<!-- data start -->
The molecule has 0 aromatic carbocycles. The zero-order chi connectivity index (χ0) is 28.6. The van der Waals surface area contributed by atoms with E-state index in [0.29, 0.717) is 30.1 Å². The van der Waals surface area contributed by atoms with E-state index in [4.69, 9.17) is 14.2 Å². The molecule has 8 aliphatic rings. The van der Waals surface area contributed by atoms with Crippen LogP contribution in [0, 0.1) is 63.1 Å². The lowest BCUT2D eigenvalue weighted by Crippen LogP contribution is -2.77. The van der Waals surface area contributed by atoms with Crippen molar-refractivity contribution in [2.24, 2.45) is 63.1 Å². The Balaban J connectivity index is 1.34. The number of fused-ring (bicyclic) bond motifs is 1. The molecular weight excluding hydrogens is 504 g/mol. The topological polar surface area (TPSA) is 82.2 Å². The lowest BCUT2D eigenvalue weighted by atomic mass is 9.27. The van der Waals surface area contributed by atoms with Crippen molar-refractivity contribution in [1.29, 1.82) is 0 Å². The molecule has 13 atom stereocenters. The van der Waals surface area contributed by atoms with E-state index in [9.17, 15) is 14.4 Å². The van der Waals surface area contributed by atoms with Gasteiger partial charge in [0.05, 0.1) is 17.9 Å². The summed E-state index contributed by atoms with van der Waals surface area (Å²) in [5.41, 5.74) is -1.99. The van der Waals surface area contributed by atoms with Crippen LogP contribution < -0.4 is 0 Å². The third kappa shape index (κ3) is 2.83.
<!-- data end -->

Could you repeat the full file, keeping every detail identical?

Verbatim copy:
The molecule has 0 aromatic carbocycles. The zero-order chi connectivity index (χ0) is 28.6. The van der Waals surface area contributed by atoms with E-state index in [0.29, 0.717) is 30.1 Å². The van der Waals surface area contributed by atoms with E-state index in [4.69, 9.17) is 14.2 Å². The molecule has 8 aliphatic rings. The van der Waals surface area contributed by atoms with Crippen LogP contribution in [0, 0.1) is 63.1 Å². The lowest BCUT2D eigenvalue weighted by Crippen LogP contribution is -2.77. The van der Waals surface area contributed by atoms with Crippen molar-refractivity contribution in [2.24, 2.45) is 63.1 Å². The Balaban J connectivity index is 1.34. The number of fused-ring (bicyclic) bond motifs is 1. The molecular weight excluding hydrogens is 504 g/mol. The topological polar surface area (TPSA) is 82.2 Å². The lowest BCUT2D eigenvalue weighted by atomic mass is 9.27. The van der Waals surface area contributed by atoms with Crippen molar-refractivity contribution in [1.29, 1.82) is 0 Å². The molecule has 13 atom stereocenters. The van der Waals surface area contributed by atoms with E-state index in [9.17, 15) is 14.4 Å². The van der Waals surface area contributed by atoms with Gasteiger partial charge in [0.05, 0.1) is 17.9 Å². The summed E-state index contributed by atoms with van der Waals surface area (Å²) in [5.41, 5.74) is -1.99. The van der Waals surface area contributed by atoms with Crippen LogP contribution < -0.4 is 0 Å². The third kappa shape index (κ3) is 2.83.